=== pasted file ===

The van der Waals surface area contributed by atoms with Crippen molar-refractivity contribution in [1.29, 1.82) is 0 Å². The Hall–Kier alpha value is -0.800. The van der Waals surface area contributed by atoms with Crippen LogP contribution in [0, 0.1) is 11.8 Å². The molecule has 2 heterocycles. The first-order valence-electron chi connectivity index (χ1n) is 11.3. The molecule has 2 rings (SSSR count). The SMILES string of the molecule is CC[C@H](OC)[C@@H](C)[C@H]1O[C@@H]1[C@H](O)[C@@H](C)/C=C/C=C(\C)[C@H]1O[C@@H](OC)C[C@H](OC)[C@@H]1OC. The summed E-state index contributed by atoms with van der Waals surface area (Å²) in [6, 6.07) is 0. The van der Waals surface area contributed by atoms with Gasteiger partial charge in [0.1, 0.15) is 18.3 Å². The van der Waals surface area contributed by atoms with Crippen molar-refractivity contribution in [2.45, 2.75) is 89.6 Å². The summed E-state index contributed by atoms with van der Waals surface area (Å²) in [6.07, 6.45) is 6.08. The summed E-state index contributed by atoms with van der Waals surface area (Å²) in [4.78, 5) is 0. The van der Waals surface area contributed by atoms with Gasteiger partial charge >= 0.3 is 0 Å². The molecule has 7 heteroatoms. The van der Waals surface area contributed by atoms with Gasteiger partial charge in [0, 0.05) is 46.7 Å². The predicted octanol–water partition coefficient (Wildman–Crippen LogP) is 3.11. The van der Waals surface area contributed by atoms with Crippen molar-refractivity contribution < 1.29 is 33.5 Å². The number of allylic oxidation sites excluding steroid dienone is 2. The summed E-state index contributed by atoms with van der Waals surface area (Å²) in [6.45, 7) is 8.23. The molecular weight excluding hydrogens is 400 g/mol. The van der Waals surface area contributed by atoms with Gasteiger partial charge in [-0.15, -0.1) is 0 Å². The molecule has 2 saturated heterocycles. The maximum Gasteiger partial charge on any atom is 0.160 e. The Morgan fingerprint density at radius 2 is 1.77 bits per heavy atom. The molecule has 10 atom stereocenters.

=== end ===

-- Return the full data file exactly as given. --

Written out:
The van der Waals surface area contributed by atoms with Crippen molar-refractivity contribution in [1.29, 1.82) is 0 Å². The Hall–Kier alpha value is -0.800. The van der Waals surface area contributed by atoms with Crippen LogP contribution in [0, 0.1) is 11.8 Å². The molecule has 2 heterocycles. The first-order valence-electron chi connectivity index (χ1n) is 11.3. The molecule has 2 rings (SSSR count). The SMILES string of the molecule is CC[C@H](OC)[C@@H](C)[C@H]1O[C@@H]1[C@H](O)[C@@H](C)/C=C/C=C(\C)[C@H]1O[C@@H](OC)C[C@H](OC)[C@@H]1OC. The summed E-state index contributed by atoms with van der Waals surface area (Å²) in [6, 6.07) is 0. The van der Waals surface area contributed by atoms with Gasteiger partial charge in [0.1, 0.15) is 18.3 Å². The van der Waals surface area contributed by atoms with Crippen molar-refractivity contribution in [2.45, 2.75) is 89.6 Å². The summed E-state index contributed by atoms with van der Waals surface area (Å²) in [6.07, 6.45) is 6.08. The summed E-state index contributed by atoms with van der Waals surface area (Å²) in [4.78, 5) is 0. The van der Waals surface area contributed by atoms with Gasteiger partial charge >= 0.3 is 0 Å². The molecule has 7 heteroatoms. The van der Waals surface area contributed by atoms with Gasteiger partial charge in [0, 0.05) is 46.7 Å². The predicted octanol–water partition coefficient (Wildman–Crippen LogP) is 3.11. The van der Waals surface area contributed by atoms with Crippen molar-refractivity contribution < 1.29 is 33.5 Å². The number of allylic oxidation sites excluding steroid dienone is 2. The summed E-state index contributed by atoms with van der Waals surface area (Å²) in [6.45, 7) is 8.23. The molecular weight excluding hydrogens is 400 g/mol. The van der Waals surface area contributed by atoms with Gasteiger partial charge in [-0.15, -0.1) is 0 Å². The molecule has 2 saturated heterocycles. The maximum Gasteiger partial charge on any atom is 0.160 e. The Morgan fingerprint density at radius 2 is 1.77 bits per heavy atom. The molecule has 10 atom stereocenters.